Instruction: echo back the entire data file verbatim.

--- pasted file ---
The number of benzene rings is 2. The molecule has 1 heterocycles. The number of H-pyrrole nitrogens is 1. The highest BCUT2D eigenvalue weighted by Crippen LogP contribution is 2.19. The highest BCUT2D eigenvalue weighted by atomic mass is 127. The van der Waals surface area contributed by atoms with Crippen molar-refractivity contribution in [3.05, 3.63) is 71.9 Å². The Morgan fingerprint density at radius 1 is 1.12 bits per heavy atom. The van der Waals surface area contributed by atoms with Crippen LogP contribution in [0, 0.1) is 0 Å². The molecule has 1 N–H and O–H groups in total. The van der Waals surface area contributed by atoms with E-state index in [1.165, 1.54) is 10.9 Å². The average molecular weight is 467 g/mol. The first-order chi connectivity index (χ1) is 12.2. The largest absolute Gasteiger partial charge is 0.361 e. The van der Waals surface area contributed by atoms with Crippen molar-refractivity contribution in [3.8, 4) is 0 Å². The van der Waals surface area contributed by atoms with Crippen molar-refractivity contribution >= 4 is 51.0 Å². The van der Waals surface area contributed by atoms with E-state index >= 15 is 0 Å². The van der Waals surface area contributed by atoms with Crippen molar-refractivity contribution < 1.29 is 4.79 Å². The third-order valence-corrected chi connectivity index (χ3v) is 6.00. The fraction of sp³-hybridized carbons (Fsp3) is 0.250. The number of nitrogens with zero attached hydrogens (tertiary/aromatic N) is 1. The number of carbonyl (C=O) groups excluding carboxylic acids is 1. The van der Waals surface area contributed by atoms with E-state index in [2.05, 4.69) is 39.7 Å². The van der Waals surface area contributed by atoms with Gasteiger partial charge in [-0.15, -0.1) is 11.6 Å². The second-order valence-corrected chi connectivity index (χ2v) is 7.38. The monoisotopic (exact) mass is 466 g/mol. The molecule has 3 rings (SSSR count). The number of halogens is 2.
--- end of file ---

The number of benzene rings is 2. The molecule has 1 heterocycles. The number of H-pyrrole nitrogens is 1. The highest BCUT2D eigenvalue weighted by Crippen LogP contribution is 2.19. The highest BCUT2D eigenvalue weighted by atomic mass is 127. The van der Waals surface area contributed by atoms with Crippen molar-refractivity contribution in [3.05, 3.63) is 71.9 Å². The Morgan fingerprint density at radius 1 is 1.12 bits per heavy atom. The van der Waals surface area contributed by atoms with Crippen LogP contribution in [0, 0.1) is 0 Å². The molecule has 1 N–H and O–H groups in total. The van der Waals surface area contributed by atoms with E-state index in [1.165, 1.54) is 10.9 Å². The average molecular weight is 467 g/mol. The first-order chi connectivity index (χ1) is 12.2. The largest absolute Gasteiger partial charge is 0.361 e. The van der Waals surface area contributed by atoms with Crippen molar-refractivity contribution in [3.8, 4) is 0 Å². The van der Waals surface area contributed by atoms with Crippen molar-refractivity contribution >= 4 is 51.0 Å². The van der Waals surface area contributed by atoms with E-state index >= 15 is 0 Å². The van der Waals surface area contributed by atoms with Crippen molar-refractivity contribution < 1.29 is 4.79 Å². The third-order valence-corrected chi connectivity index (χ3v) is 6.00. The fraction of sp³-hybridized carbons (Fsp3) is 0.250. The number of nitrogens with zero attached hydrogens (tertiary/aromatic N) is 1. The number of carbonyl (C=O) groups excluding carboxylic acids is 1. The van der Waals surface area contributed by atoms with E-state index in [2.05, 4.69) is 39.7 Å². The van der Waals surface area contributed by atoms with Gasteiger partial charge in [-0.15, -0.1) is 11.6 Å². The second-order valence-corrected chi connectivity index (χ2v) is 7.38. The monoisotopic (exact) mass is 466 g/mol. The molecule has 3 rings (SSSR count). The number of halogens is 2.